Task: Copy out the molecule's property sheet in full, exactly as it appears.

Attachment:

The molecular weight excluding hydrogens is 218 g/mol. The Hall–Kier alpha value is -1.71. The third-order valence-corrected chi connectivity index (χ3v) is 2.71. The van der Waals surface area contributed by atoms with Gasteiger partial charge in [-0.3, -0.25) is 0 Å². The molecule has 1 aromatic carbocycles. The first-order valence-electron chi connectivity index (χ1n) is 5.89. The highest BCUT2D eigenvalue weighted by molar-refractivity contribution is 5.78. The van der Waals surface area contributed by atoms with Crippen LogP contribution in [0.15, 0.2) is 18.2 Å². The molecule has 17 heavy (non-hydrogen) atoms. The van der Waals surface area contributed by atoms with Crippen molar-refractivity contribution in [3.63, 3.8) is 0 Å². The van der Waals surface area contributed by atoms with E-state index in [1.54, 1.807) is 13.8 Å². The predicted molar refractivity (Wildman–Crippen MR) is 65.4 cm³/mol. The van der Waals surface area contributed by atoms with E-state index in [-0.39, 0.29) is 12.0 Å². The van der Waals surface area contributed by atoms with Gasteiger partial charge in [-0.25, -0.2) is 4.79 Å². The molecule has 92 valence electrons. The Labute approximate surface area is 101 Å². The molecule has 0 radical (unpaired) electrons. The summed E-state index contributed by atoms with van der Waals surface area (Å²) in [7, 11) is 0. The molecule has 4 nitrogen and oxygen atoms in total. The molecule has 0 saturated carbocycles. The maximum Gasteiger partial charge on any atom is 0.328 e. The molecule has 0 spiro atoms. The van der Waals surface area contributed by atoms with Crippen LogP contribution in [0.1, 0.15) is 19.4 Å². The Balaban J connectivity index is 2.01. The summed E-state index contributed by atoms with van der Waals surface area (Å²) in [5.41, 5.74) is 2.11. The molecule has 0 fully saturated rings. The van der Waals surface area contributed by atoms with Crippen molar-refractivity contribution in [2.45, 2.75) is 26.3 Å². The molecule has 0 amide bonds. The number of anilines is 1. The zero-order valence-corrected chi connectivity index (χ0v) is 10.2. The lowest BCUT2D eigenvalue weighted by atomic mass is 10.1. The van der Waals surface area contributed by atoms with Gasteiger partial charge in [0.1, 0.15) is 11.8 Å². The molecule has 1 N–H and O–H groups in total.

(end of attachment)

The molecular weight excluding hydrogens is 218 g/mol. The Hall–Kier alpha value is -1.71. The third-order valence-corrected chi connectivity index (χ3v) is 2.71. The van der Waals surface area contributed by atoms with Gasteiger partial charge in [-0.3, -0.25) is 0 Å². The molecule has 1 aromatic carbocycles. The first-order valence-electron chi connectivity index (χ1n) is 5.89. The highest BCUT2D eigenvalue weighted by molar-refractivity contribution is 5.78. The van der Waals surface area contributed by atoms with Crippen LogP contribution in [0.15, 0.2) is 18.2 Å². The molecule has 17 heavy (non-hydrogen) atoms. The van der Waals surface area contributed by atoms with Crippen molar-refractivity contribution in [3.63, 3.8) is 0 Å². The van der Waals surface area contributed by atoms with E-state index in [1.54, 1.807) is 13.8 Å². The predicted molar refractivity (Wildman–Crippen MR) is 65.4 cm³/mol. The van der Waals surface area contributed by atoms with E-state index in [-0.39, 0.29) is 12.0 Å². The van der Waals surface area contributed by atoms with Gasteiger partial charge in [-0.25, -0.2) is 4.79 Å². The molecule has 92 valence electrons. The Labute approximate surface area is 101 Å². The molecule has 0 radical (unpaired) electrons. The summed E-state index contributed by atoms with van der Waals surface area (Å²) in [7, 11) is 0. The molecule has 4 nitrogen and oxygen atoms in total. The molecule has 0 saturated carbocycles. The maximum Gasteiger partial charge on any atom is 0.328 e. The molecule has 0 spiro atoms. The van der Waals surface area contributed by atoms with Crippen LogP contribution in [0.1, 0.15) is 19.4 Å². The Balaban J connectivity index is 2.01. The summed E-state index contributed by atoms with van der Waals surface area (Å²) in [5.41, 5.74) is 2.11. The molecule has 0 fully saturated rings. The van der Waals surface area contributed by atoms with Crippen molar-refractivity contribution in [2.45, 2.75) is 26.3 Å². The molecule has 0 amide bonds. The number of anilines is 1. The zero-order valence-corrected chi connectivity index (χ0v) is 10.2. The lowest BCUT2D eigenvalue weighted by atomic mass is 10.1. The van der Waals surface area contributed by atoms with Gasteiger partial charge in [0.1, 0.15) is 11.8 Å². The molecule has 1 N–H and O–H groups in total.